Heart Disease, Oral Health Linked
December 5, 2012
By Nancy Volkers
InteliHealth News Service
INTELIHEALTH - People with heart disease have more oral diseases and are less likely to take care of their mouths, says a study.
The study included about 100 people. In the last 12 months, half of them had a heart attack or had been diagnosed with unstable angina. The other half did not have heart problems.
Compared with the healthy group, the people with heart disease:
- Were more likely to be smokers
- Went to the dentist less often
- Had their teeth professionally cleaned less often
- Were less likely to brush their teeth every day
- Had more missing teeth
- Had more endodontic lesions
- Were more likely to have periodontal disease
When the researchers took smoking into account, as well as other factors, they found that people with heart disease were no longer more likely to have periodontal disease or missing teeth. However, they were still more likely to have endodontic lesions. These are problem areas on the roots of the teeth, under the gum line.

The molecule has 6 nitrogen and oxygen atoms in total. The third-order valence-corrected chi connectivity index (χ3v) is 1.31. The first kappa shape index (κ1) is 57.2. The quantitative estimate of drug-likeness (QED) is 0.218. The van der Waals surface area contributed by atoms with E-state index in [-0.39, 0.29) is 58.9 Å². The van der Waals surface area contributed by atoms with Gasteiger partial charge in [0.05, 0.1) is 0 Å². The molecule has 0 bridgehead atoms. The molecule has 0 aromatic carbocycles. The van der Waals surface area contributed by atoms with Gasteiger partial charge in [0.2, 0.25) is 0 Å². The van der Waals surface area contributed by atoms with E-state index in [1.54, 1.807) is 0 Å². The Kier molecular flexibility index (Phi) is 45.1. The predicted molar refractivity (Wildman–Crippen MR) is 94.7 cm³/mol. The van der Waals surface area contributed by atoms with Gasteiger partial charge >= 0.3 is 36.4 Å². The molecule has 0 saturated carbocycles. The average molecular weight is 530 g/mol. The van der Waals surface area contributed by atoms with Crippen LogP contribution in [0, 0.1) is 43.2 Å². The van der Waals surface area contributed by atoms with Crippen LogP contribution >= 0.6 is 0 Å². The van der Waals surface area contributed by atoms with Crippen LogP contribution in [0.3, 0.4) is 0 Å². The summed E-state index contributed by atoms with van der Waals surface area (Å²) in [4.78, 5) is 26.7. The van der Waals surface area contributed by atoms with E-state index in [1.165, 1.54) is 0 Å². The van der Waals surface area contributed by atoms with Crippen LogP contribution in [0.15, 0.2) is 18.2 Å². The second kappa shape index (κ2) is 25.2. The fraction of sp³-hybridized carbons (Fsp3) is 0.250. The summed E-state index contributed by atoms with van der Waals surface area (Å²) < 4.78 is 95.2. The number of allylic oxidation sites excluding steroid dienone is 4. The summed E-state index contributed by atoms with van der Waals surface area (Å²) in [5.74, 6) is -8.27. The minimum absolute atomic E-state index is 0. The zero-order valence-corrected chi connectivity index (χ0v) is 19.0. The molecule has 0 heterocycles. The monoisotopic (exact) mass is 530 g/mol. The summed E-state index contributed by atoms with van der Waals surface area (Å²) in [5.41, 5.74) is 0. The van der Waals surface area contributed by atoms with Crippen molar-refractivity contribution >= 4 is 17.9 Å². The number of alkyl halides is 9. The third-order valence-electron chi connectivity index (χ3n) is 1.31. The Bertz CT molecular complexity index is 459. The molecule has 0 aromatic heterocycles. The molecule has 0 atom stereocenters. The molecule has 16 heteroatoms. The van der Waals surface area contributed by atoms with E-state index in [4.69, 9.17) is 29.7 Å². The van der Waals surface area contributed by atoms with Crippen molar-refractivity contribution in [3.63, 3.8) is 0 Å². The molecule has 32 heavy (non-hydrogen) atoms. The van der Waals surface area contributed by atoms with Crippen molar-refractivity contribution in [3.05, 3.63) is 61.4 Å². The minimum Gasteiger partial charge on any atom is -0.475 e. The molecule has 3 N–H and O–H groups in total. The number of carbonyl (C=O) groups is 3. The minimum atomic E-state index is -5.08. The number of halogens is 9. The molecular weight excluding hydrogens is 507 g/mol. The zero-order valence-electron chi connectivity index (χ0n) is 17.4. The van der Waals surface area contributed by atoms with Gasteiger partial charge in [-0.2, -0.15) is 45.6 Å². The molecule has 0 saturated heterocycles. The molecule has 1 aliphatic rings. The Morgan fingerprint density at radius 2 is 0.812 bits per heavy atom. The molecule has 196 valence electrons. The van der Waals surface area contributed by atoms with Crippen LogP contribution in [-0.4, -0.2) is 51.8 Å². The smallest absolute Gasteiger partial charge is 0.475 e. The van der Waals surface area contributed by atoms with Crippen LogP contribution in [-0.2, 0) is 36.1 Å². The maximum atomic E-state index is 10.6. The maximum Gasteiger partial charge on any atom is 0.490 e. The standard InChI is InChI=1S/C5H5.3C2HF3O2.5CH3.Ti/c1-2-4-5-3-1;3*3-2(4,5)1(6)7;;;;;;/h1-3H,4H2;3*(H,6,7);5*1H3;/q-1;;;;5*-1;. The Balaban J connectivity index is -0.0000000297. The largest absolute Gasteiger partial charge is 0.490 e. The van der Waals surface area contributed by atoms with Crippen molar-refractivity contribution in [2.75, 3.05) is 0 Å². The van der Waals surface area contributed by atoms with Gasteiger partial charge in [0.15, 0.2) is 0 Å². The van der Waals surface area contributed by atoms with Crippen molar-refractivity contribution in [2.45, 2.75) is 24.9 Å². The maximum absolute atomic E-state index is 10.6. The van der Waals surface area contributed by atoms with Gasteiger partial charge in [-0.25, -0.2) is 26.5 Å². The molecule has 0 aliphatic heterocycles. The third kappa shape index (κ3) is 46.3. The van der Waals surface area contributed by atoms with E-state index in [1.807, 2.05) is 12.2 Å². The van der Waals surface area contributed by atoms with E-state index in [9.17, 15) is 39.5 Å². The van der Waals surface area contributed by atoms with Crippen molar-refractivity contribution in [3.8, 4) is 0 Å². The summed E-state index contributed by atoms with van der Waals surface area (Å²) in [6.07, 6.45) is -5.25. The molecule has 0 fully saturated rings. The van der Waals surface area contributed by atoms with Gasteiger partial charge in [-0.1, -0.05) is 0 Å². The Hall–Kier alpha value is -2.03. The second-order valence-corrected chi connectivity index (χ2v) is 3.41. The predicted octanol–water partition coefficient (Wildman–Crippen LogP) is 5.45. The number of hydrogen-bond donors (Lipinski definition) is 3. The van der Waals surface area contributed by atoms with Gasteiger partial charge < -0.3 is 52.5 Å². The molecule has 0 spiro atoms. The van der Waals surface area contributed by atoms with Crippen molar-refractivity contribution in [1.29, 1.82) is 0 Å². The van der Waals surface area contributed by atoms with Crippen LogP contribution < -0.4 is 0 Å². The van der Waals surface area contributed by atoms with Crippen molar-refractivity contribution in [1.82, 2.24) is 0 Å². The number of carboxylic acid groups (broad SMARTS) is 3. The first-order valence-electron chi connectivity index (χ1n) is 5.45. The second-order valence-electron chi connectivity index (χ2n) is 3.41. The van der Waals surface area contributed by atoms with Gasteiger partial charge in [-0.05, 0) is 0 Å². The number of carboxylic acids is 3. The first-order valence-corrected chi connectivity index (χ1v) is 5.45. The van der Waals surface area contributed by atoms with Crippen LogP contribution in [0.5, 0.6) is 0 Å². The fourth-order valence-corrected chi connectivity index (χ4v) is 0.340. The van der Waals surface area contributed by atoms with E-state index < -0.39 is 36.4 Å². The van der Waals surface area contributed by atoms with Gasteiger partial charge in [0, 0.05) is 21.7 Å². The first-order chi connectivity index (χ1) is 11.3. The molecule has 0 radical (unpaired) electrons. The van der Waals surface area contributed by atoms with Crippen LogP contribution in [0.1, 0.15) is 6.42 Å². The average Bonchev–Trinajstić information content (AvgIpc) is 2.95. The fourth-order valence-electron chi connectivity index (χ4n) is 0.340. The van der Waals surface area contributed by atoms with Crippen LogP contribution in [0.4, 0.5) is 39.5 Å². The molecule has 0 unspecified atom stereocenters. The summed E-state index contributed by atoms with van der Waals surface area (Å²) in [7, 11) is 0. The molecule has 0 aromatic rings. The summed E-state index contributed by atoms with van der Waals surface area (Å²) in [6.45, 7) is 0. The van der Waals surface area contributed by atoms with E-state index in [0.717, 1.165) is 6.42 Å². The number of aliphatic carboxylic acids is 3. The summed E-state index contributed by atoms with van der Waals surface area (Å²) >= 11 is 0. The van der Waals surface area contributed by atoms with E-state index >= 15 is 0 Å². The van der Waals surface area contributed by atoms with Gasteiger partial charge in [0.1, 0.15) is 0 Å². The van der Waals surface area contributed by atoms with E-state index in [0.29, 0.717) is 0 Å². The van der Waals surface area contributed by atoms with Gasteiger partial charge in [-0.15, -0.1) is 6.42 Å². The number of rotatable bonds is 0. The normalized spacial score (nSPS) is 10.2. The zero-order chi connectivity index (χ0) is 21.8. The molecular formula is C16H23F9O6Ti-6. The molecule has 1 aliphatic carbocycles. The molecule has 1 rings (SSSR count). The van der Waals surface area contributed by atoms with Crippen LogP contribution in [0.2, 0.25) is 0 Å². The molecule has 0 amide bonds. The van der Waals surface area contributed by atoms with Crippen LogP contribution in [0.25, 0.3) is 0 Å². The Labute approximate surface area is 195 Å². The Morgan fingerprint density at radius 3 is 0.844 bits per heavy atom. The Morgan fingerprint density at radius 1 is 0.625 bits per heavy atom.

People in the heart-disease group were mostly men and were all white. The average age was 48. The authors noted that this is quite young for heart-disease patients. They said the health factors linked with a higher risk of heart disease in this group were likely different than risk factors in older people.
Both overweight and obesity are linked with a higher risk of heart disease. But everyone in this study was of normal weight. This allowed researchers to avoid any effects of weight on their results.
The researchers also looked at a gene called CD14. It has several forms. Other studies have linked certain forms of CD14 with heart disease. This study looked to see if one form of CD14 was more common in people with heart disease, periodontal disease or endodontic problems. The researchers did not see any of those associations, however.
The study appears in the November issue of the Journal of Endodontics.